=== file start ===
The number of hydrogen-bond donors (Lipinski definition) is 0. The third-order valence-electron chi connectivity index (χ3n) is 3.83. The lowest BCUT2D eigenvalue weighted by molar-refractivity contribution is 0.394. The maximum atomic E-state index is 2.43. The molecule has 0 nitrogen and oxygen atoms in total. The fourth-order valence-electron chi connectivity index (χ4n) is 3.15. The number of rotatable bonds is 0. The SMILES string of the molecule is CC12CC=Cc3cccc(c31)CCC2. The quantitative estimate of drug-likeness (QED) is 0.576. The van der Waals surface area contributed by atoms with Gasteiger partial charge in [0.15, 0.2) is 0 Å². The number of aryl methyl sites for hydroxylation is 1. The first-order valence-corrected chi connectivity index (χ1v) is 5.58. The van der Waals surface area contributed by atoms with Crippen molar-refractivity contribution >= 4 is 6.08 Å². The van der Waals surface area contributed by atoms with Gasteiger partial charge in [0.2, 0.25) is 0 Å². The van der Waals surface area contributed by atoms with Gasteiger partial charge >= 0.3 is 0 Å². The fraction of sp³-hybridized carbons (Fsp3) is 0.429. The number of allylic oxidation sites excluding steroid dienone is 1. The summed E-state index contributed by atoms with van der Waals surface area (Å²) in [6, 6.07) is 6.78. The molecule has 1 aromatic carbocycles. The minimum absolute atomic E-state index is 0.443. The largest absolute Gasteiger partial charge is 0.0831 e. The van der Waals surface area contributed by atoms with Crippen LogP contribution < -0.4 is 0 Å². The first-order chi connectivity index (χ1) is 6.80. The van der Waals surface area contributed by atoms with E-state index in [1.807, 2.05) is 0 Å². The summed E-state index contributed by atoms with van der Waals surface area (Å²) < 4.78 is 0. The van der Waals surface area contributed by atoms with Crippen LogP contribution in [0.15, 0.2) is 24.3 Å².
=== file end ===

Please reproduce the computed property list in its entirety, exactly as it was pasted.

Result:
The number of hydrogen-bond donors (Lipinski definition) is 0. The third-order valence-electron chi connectivity index (χ3n) is 3.83. The lowest BCUT2D eigenvalue weighted by molar-refractivity contribution is 0.394. The maximum atomic E-state index is 2.43. The molecule has 0 nitrogen and oxygen atoms in total. The fourth-order valence-electron chi connectivity index (χ4n) is 3.15. The number of rotatable bonds is 0. The SMILES string of the molecule is CC12CC=Cc3cccc(c31)CCC2. The quantitative estimate of drug-likeness (QED) is 0.576. The van der Waals surface area contributed by atoms with Gasteiger partial charge in [0.15, 0.2) is 0 Å². The number of aryl methyl sites for hydroxylation is 1. The first-order valence-corrected chi connectivity index (χ1v) is 5.58. The van der Waals surface area contributed by atoms with Crippen molar-refractivity contribution >= 4 is 6.08 Å². The van der Waals surface area contributed by atoms with Gasteiger partial charge in [0.2, 0.25) is 0 Å². The van der Waals surface area contributed by atoms with Gasteiger partial charge >= 0.3 is 0 Å². The fraction of sp³-hybridized carbons (Fsp3) is 0.429. The number of allylic oxidation sites excluding steroid dienone is 1. The summed E-state index contributed by atoms with van der Waals surface area (Å²) in [6, 6.07) is 6.78. The molecule has 1 aromatic carbocycles. The minimum absolute atomic E-state index is 0.443. The largest absolute Gasteiger partial charge is 0.0831 e. The van der Waals surface area contributed by atoms with Crippen LogP contribution < -0.4 is 0 Å². The first-order chi connectivity index (χ1) is 6.80. The van der Waals surface area contributed by atoms with E-state index in [1.807, 2.05) is 0 Å². The summed E-state index contributed by atoms with van der Waals surface area (Å²) < 4.78 is 0. The van der Waals surface area contributed by atoms with Crippen LogP contribution in [0.15, 0.2) is 24.3 Å².